The evolving (re)categorisations of refugees throughout the ‘Refugee/Migrant crisis’

Simon Goodman, Ala Sirriyeh, Simon McMahon

    Research output: Contribution to journalArticlepeer-review

    90 Citations (Scopus)
    533 Downloads (Pure)


    The UK media’s reporting of events in 2015 contained constantly evolving categorisations of people attempting to reach Europe and the UK, each with different implications for their treatment. A discourse analysis of UK media outputs charts the development of the terminology used to present the ‘crisis’ and those people involved. First ‘Mediterranean migrant crisis’ was used to present those involved as ‘migrants’ to be prevented from reaching Europe. Next it became a ‘Calais Migrant crisis’ in which ‘migrants’ were constructed as a threat to UK security, and then the ‘European Migrant crisis’ an ongoing threat to Europe. Photographs of a drowned child led to a shift to a ‘refugee crisis’ in which ‘refugees’ were presented in a humane and sympathetic way. When terrorist attacks were linked with the ‘crisis’ ‘refugees’ reverted to ‘migrants’. Findings are discussed regarding the impact of categorisation on debates about the inclusion and exclusion of refugees.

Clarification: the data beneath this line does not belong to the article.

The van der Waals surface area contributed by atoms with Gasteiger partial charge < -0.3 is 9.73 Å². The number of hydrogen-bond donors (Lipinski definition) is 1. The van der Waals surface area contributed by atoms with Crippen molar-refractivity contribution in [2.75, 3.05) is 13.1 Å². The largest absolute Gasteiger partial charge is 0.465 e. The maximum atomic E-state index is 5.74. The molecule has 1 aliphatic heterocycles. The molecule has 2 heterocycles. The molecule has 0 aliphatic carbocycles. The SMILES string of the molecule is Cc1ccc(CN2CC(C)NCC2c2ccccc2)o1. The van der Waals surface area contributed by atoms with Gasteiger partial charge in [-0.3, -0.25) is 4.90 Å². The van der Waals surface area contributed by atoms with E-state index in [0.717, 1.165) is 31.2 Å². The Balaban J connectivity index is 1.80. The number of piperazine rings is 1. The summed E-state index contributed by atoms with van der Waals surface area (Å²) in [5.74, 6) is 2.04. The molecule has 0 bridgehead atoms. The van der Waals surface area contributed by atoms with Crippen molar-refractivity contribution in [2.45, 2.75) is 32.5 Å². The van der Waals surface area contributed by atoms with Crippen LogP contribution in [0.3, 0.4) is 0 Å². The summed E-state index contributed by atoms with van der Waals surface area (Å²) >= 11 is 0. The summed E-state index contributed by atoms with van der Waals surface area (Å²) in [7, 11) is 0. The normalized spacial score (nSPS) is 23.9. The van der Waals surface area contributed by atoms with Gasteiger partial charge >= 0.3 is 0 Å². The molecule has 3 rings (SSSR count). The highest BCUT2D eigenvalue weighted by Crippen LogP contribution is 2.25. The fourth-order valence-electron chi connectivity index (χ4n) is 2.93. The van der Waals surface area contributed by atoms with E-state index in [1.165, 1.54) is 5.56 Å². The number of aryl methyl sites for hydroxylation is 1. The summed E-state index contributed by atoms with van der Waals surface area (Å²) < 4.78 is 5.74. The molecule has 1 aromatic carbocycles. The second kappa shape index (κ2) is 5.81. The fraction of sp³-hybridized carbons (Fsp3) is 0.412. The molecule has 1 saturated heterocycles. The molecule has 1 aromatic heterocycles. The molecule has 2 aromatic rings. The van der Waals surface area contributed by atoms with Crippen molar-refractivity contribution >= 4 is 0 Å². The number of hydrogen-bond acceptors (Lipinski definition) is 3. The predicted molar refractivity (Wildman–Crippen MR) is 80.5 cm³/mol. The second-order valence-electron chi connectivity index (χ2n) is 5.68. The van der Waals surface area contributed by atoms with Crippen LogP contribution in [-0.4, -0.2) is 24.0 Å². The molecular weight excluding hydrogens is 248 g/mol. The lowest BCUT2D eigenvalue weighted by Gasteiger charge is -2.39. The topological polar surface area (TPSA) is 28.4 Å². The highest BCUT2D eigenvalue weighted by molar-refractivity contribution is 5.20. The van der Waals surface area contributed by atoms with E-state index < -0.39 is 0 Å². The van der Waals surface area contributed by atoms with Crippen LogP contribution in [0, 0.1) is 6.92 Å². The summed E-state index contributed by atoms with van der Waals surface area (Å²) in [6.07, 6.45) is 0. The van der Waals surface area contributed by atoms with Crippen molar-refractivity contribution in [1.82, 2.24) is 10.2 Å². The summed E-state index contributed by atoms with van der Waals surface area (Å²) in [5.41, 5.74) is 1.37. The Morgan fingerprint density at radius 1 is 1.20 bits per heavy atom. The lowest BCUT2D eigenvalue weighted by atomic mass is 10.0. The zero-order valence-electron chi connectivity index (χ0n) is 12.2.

Original languageEnglish
    Pages (from-to)105-114
    Number of pages10
    JournalJournal of Community and Applied Social Psychology
    Issue number2
    Early online date24 Feb 2017
    Publication statusPublished - 1 Mar 2017

    Bibliographical note

    This article has been accepted for publication in the Journal of Community & Applied Social Psychology.


    • Refugee crisis
    • Migrant crisis
    • Mediterranean crisis
    • Refugees
    • Migrants
    • Discursive Psychology
    • Discourse Analysis

    ASJC Scopus subject areas

    • Social Psychology
    • Sociology and Political Science


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